You’ve barely finished shipping fall and holiday, but it’s time to assess your 2014 peak season operations performance and start planning for peak season 2015. What are your objectives for improvements in 2015? Here are eight steps to help you prioritize which changes have to happen this year, and which second-tier projects can be pushed out to 2016 and beyond.
Critique your distribution processes for warehouse layout and flow
Is the flow of inbound product receipts through put away efficient and without bottlenecks? What is the “dock to stock” time from receipt of customer returns until you actually process them – two hours, a day or more? If more than a couple of days you are sitting on inventory that if it’s a hot seller, you could restock and move vs. missing a sale. You need to resolve any slowdowns/bottlenecks before your next peak. Sometimes it’s helpful to develop flow diagrams of the processes to depict what is happening.
Reducing the number of touches required to move product through the inbound and outbound processes lowers costs and improves throughput. How much rework and costs is there on inbound receipts?
Here are some problems we see with layout and flow:
- Layouts that worked when the business was smaller but don’t have scalability for a company experiencing good organic growth or growth through acquisition
- Dock doors and receiving areas planned too small
- The need to implement ASN and EDI scheduling and receiving
- The need for vendor compliance policies to reduce freight costs and rework (i.e. re-bagging, re-boxing ship-alones, etc.) and failure to adhere to company paperwork requirements
- Inefficient use of floor space and overhead cube
Now is the time to assess these issues while still fresh in the mind, asking staff what the congestion and issues were. Did anybody take photos or document the issues?
Warehouse capacity and storage
If your shelves and floor space were overflowing you may need to evaluate additional or different racking, re-layout of the facility or additional/new space.
Some of the issues we commonly see are:
- The need to improve slotting concepts, i.e. strategic placement of “hot picks”
- Adjusting bin/slot size to item sales velocity rather than one size for all products
- Too frequent replenishment of forward stock
- Warehouse back orders and floor congestion between picking and replenishment
- Storage configurations which don’t use cube and footprint efficiently
Use KPIs to set your 2015 goals
You can’t improve something you haven’t measured. Do you have the KPIs in place to measure your processes, costs and customer service? These should include cost per order; productivity across all warehousing functions; measures of turnaround such as dock to stock, customer order processing and returns processing; and initial order fill rates on customer orders.
Also include measurement of errors such as mis-picks, warehouse back orders and damaged in transit items. These should point to where improvement can be made. Use external benchmarks as a guide to future performance.
Involve key members of your team
Your staff knows where the pain points are. By involving them in identifying the problems, you start the process of buy on solutions and how they will be implemented. The staff doesn’t always know what the solution is, but they sure know where the pain is.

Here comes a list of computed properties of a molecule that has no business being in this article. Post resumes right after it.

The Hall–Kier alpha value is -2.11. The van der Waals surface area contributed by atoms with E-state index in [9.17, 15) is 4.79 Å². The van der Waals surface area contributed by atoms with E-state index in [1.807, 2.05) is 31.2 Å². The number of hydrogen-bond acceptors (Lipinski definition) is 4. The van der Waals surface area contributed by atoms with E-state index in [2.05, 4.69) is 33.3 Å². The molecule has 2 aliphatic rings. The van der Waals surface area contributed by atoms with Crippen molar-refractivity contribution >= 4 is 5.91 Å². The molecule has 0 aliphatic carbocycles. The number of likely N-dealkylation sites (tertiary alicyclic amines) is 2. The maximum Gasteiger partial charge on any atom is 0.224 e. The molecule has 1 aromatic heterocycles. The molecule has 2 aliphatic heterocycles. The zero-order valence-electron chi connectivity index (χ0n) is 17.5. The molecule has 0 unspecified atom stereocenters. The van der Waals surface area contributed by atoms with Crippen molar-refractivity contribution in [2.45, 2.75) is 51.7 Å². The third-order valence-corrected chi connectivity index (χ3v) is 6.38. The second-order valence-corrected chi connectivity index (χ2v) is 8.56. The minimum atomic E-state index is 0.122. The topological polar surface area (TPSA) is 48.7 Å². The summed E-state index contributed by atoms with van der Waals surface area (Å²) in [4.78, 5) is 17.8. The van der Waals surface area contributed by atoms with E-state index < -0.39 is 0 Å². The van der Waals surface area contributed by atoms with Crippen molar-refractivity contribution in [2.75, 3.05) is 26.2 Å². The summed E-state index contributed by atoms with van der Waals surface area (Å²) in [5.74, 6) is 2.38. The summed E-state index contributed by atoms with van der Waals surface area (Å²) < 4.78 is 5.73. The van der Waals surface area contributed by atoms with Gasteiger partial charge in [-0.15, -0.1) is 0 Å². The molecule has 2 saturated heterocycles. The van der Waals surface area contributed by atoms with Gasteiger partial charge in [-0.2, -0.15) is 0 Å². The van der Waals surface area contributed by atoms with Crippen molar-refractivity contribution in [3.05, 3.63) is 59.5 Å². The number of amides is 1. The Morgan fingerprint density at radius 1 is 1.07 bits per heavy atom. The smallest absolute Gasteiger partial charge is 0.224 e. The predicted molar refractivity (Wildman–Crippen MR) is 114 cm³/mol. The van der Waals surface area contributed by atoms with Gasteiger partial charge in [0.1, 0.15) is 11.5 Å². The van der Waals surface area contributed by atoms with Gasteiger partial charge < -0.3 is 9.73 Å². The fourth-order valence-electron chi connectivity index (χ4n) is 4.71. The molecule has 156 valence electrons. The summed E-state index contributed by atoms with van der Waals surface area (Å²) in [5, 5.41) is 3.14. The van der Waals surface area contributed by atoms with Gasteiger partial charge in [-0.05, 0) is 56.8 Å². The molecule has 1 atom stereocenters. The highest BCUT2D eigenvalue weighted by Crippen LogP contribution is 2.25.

Apply technology and automation
Consider how technology and automation can change your productivity, improve inventory accuracy and provide better customer service. Many fulfillment operations are highly manual processes. What opportunities are there to improve efficiency? One of the most productive technologies out there is to implement voice technology into receiving, inventory control and put away. Voice-enabled smart phone and tablet technologies are offering lower cost device options too.
Material handling equipment (MHE) in conjunction with the right warehouse layout will reduce bottlenecks and streamline process. More than 50% of the labor in fulfillment is generally in picking and packing; how can you reduce these costs further? As new processes and technology are considered, get IT support for your selected options.
Seek out new potential solutions to be considered
Consultants, material handling integrators, vendors and trade shows like Operations Summit can provide a wide range of new possibilities and ideas you may not have considered.
Analysis of options and deciding the plan
Before you leap at a few great ideas, consider all aspects of the fact finding in the steps above. Generally there are too many possibilities to be implemented before the peak. Develop viable options and scenarios. Which can bring the most benefit, at what cost and in the time you have in 2015? Once again, get the buy in and understanding of the staff.
Commit to continuous improvement agenda
Hopefully the improvement process generates more ideas and potential than what you can do in one year. In January 2016 repeat the process again. What do your historical benchmarks of performance show you about this year’s changes? What has changed and what should be considered for 2016?
A continuous improvement process is essential to enhancing productivity, containing costs and improving customer service in every company.
Curt Barry is president of F. Curtis Barry & Company